50]. As discussed in [

50], a special care needs to be taken in carrying out the above integration. More specifically, due to the slip of material points on the top surface of the polymeric layer, some of the points that were initially in contact with the horizontal surface of the punch slip and become in contact with the vertical edge of the punch. These points will not carry any

${\sigma}_{22}$ stress component, and therefore will not contribute to the reaction force developed in the punch in the

${x}_{2}$-direction. This needs to be accounted for in contact force calculations.

In light of the above and Consistent with [

50],

${L}_{\mathrm{eff}}$ is defined as an effective half-length over which the

${\sigma}_{22}$ stress component is non-zero. Using the methodology described in [

50],

${L}_{\mathrm{eff}}$ was found to take the following form,

where

$\alpha $ is given by Equation (

4) and depends on the deformation level, and

${L}_{p}$ is the punch half-length. By carrying out the integration the contact force in the

${x}_{2}$-direction can be found to be in the following form [

49,

50],

where

${w}_{p}$ is the out-of-plane punch width,

${L}_{\mathrm{eff}}$ is the effective contact length and is given by Equation (

9),

$\lambda =f\left(H\right)$ is the stretch ratio in the

${x}_{1}$-direction on the top surface of the polymeric layer,

${\mu}_{0}={C}_{1}-{C}_{2}$ is the shear modulus,

$\alpha $ is given by Equation (

4), and

$\mathsf{\Pi}$ is given by Equation (

7) [

50].

## 4. Identification of Constitutive Parameters From the Force-Deformation Curves

As already mentioned, the substrate of the fabricated tactile sensor in [

48] is modeled using the two-term Mooney-Rivlin (M-R) hyperelastic material response. One of the challenges in using hyperelastic material model, is obtaining the correct material parameters. While in our previous work [

31] the M-R material parameters were estimated using the elastic moduli and incompressibility condition of PDMS, in this study, based on the methodology described in [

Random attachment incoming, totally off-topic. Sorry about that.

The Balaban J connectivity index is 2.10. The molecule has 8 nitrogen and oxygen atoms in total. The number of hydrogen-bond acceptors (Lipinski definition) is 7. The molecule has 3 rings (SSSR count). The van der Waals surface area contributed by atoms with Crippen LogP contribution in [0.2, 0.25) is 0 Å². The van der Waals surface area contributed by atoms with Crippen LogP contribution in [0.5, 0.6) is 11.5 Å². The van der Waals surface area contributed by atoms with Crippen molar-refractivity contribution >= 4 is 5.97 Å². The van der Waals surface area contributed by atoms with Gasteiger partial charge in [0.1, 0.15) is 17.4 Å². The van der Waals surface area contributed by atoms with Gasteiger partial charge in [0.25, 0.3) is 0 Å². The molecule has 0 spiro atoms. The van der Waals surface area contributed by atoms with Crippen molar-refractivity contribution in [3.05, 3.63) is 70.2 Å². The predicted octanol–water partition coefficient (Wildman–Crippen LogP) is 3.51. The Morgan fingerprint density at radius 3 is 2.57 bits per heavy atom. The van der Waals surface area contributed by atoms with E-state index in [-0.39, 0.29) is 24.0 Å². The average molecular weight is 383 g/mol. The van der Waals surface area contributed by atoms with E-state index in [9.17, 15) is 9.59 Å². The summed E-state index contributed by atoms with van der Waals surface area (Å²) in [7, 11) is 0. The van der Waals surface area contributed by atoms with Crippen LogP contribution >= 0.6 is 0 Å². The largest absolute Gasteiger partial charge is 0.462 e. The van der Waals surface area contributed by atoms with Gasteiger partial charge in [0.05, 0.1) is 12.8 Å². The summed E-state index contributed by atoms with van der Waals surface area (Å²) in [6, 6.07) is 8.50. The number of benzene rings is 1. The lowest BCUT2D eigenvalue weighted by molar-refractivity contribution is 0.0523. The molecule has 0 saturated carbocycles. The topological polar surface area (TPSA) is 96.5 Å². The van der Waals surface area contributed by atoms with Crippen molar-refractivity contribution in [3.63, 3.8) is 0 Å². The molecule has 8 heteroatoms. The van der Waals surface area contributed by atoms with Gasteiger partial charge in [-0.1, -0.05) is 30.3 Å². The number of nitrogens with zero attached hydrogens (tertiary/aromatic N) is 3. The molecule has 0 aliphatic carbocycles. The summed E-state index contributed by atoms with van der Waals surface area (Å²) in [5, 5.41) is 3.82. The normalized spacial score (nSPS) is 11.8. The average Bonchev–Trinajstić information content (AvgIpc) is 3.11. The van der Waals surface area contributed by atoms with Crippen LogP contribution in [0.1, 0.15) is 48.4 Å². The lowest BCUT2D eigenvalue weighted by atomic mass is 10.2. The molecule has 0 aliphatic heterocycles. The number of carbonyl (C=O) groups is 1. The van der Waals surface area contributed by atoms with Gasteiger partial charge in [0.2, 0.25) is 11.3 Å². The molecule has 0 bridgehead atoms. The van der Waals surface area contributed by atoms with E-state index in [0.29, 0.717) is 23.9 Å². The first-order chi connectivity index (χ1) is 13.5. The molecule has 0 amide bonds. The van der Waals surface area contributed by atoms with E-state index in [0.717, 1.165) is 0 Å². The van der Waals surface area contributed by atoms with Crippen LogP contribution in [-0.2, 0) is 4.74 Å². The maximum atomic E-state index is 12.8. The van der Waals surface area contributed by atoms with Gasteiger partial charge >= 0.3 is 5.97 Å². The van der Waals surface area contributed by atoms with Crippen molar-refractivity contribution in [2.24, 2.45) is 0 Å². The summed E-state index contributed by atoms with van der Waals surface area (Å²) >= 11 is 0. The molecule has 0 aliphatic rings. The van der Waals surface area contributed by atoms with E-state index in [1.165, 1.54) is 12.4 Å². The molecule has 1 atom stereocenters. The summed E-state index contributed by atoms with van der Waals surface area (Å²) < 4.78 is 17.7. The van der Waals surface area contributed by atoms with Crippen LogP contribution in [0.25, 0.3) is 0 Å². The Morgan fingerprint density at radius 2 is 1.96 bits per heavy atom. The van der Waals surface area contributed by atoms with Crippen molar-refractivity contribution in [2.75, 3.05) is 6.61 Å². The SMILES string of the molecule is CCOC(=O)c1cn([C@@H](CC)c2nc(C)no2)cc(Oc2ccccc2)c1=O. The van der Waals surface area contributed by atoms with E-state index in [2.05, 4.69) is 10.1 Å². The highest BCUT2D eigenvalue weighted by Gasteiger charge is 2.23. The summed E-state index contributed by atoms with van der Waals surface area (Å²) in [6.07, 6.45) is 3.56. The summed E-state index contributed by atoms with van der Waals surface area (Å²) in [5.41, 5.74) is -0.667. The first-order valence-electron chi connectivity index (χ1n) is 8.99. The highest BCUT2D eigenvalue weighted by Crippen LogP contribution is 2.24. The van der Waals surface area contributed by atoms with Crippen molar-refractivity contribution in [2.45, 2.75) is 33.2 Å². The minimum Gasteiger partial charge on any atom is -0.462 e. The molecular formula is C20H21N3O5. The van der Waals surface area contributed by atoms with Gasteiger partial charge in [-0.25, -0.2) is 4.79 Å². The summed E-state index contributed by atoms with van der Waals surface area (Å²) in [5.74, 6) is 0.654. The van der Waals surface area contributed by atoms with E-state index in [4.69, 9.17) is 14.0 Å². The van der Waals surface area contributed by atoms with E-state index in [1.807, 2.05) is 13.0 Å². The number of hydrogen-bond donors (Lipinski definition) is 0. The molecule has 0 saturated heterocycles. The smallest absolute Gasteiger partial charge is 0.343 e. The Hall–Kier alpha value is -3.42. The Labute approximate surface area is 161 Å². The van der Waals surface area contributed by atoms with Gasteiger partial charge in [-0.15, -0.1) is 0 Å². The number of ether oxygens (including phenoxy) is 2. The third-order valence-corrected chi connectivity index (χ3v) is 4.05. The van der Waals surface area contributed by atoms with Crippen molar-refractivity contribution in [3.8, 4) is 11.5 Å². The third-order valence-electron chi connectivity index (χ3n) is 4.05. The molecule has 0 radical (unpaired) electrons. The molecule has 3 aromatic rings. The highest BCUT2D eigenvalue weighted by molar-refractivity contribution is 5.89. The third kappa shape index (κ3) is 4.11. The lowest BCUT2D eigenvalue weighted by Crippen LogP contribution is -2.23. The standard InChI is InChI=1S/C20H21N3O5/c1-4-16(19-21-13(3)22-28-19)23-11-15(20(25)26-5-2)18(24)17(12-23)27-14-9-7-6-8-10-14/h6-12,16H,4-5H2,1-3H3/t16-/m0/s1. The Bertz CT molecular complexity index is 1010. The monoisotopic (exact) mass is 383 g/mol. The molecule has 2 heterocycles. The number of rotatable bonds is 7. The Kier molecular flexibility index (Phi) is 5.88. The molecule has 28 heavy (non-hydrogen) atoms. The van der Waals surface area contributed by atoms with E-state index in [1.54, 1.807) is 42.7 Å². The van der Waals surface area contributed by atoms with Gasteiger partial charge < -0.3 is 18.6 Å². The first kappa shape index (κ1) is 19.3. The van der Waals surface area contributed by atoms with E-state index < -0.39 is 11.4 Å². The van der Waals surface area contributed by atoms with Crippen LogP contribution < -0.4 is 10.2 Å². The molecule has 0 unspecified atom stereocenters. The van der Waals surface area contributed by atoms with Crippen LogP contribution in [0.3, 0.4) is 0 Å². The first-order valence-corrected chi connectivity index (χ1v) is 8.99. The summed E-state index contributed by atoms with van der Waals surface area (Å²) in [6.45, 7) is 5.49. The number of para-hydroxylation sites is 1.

52,

53,

54] an inverse method, combining finite element modeling and numerical optimization, is used to obtain the M-R material parameters

${C}_{1}$ and

${C}_{2}$. More specifically, first, based on the tactile unit-sensor geometry fabricated in [

48] and shown in

Figure 5, the related FE model with an initial guess of the M-R material parameters

${x}^{0}={[{C}_{1},{C}_{2}]}^{T}$ is developed and solved. Then, the force-deformation curves obtained from the FE simulations are compared to the ones from the experimental results. This is followed by an optimization process, where the M-R parameters are iteratively updated until the error between the FE simulations and experimental results becomes less than some tolerance threshold.

#### 4.1. Finite Element Modeling

The commercial FE solver Abaqus [

55] is used to carry out the FE simulations. Due to the large deformation and high non-linearity considered in this study, Abaqus/Explicit is used to solve the related quasi-static problem [

49].

Consistent with an incompressible hyperelastic material model used in

Section 2, the two-term M-R constitutive response is used to model the soft elastomeric layer. In Abaqus/Explicit, in order for the solver to overcome the convergence issues associated with

$\nu =0.5$, slight compressibility is assumed. However, as long as the layer is not highly confined, the slight introduced compressibility does not effect the accuracy of the solution [

55].

It is noteworthy to mention that the M-R hyperelastic material model in Abaqus is defined slightly different than the model used in [

49,

50] and summarized in

Section 2. More specifically, the M-R material parameters in Abaqus are defined as

${C}_{10}$ and

${C}_{01}$ and they are related to

${C}_{1}$ and

${C}_{2}$ defined earlier by the following expressions,

For quasi-static simulations in Abaqus/Explicit, an appropriate step time needs to be determined such that the state of static equilibrium is achieved where the inertia effects can be neglected [

55]. Consistent with [

50], by performing frequency analyses, the step time period is set to 4 s for the simulations.

In accordance with the fabricated sensor geometry depicted in

Figure 5, the discretized domain with associated boundary conditions shown in